After breaking into Bollywood with songs like
(Zeher; 2005) and Bas ek pal (Bas Ek Pal; 2006), Mithoon received tremendous acclaim when he composed Tum hi ho (Aashiqui 2; 2013).
Soon, he became the flavour of the season with back-to-back hits. Even then, the artiste continued to stay out of the public glare. “I am an introvert, and not really a people’s person,” he nonchalantly says, before adding, “Your work also plays an important role in the kind of person you become. When I work, I need to go into a shell to focus fully on my music; I need that silence. I don’t go for social gatherings. In fact, in this process, I have lost out on a lot of my good friends. But when I see people appreciating my music, it all seems worth it.”
At a time when most composers depend on a more upbeat sound for their songs, the 30-year-old musician still relies on a touch of melancholy. “My music is a reflection of my thoughts. Most of my songs reflect on the emotion that humans are weak, and vulnerable beings. My songs are a tribute to human emotions and relationships, that’s where they get their lilting quality,” says Mithoon, who initially wanted to become a concert pianist, but gave up the idea while pursuing his Bollywood dream.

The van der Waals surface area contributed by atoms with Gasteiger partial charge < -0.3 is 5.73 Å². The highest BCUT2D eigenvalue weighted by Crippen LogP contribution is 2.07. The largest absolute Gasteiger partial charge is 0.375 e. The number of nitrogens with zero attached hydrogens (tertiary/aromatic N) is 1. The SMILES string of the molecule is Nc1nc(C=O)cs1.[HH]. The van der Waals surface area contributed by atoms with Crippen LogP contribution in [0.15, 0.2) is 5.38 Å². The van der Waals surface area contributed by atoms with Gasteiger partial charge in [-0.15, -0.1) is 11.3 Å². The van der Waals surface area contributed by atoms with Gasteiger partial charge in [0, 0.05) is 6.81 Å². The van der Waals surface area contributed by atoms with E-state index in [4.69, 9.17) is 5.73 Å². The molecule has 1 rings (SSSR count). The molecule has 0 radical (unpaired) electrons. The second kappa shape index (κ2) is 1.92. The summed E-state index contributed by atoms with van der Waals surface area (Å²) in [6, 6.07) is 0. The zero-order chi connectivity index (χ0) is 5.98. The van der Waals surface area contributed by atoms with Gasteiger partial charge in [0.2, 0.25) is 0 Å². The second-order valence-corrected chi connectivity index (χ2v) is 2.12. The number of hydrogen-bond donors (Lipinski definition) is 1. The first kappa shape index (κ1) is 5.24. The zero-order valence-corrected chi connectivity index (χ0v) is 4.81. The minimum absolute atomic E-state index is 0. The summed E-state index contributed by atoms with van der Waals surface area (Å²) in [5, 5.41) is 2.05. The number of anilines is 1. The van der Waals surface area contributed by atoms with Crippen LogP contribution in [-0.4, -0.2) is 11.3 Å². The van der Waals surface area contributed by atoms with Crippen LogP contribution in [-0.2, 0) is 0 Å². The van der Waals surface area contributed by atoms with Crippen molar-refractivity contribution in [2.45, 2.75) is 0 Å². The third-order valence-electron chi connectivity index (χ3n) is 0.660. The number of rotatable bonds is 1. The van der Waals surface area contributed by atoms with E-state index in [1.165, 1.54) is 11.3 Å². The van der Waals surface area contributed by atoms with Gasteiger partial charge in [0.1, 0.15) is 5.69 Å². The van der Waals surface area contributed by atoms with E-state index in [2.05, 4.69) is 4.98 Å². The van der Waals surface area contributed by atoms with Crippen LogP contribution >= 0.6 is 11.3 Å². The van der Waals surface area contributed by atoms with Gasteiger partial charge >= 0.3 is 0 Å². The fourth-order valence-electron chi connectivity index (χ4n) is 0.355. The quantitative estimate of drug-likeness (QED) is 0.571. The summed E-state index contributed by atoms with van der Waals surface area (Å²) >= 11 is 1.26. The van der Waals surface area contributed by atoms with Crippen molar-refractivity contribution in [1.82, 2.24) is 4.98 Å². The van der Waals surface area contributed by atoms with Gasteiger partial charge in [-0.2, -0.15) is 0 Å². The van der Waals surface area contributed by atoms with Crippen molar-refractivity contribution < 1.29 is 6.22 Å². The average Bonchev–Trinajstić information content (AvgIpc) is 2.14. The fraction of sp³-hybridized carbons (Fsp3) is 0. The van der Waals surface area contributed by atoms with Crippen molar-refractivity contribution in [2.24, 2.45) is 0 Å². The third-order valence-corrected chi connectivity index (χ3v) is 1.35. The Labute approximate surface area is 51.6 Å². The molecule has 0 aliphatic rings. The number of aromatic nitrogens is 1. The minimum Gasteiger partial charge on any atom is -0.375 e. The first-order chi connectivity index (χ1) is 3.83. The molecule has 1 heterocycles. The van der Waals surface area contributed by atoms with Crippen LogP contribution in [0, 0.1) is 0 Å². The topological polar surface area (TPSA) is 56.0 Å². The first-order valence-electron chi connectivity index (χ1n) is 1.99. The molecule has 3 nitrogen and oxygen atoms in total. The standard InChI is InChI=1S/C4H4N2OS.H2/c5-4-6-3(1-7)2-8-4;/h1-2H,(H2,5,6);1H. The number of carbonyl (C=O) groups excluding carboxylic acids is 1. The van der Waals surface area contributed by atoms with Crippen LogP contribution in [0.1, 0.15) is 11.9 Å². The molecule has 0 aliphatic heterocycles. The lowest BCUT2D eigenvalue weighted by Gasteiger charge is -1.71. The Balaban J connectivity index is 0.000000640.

“There’s no better platform than Bollywood to show people your talent or to express your creativity than. It has such a wide reach,” he says. However, making it big has not been a cakewalk for him. “No journey is easy. Everyone puts their blood and sweat into achieving what they want to. Every journey has challenges, but that’s exactly what makes it beautiful. While it has been hard, I thoroughly enjoyed it,” he says.
When we quizzed the composer—who is awaiting the release of his next, starring
— about the growing competition in the industry, Mithoon seemed unperturbed.
“I don’t feel there is any competition. In fact, the concept of competition is senseless. Everyone has their respective space here. I’m a secure person because I know that I have the freedom to do what I like,” he says, adding that the only thing that makes him jittery is the expectation of the audience. “That does put pressure. But that’s my motivation to do well. When I see people enjoying my music, I feel satisfied,” he says.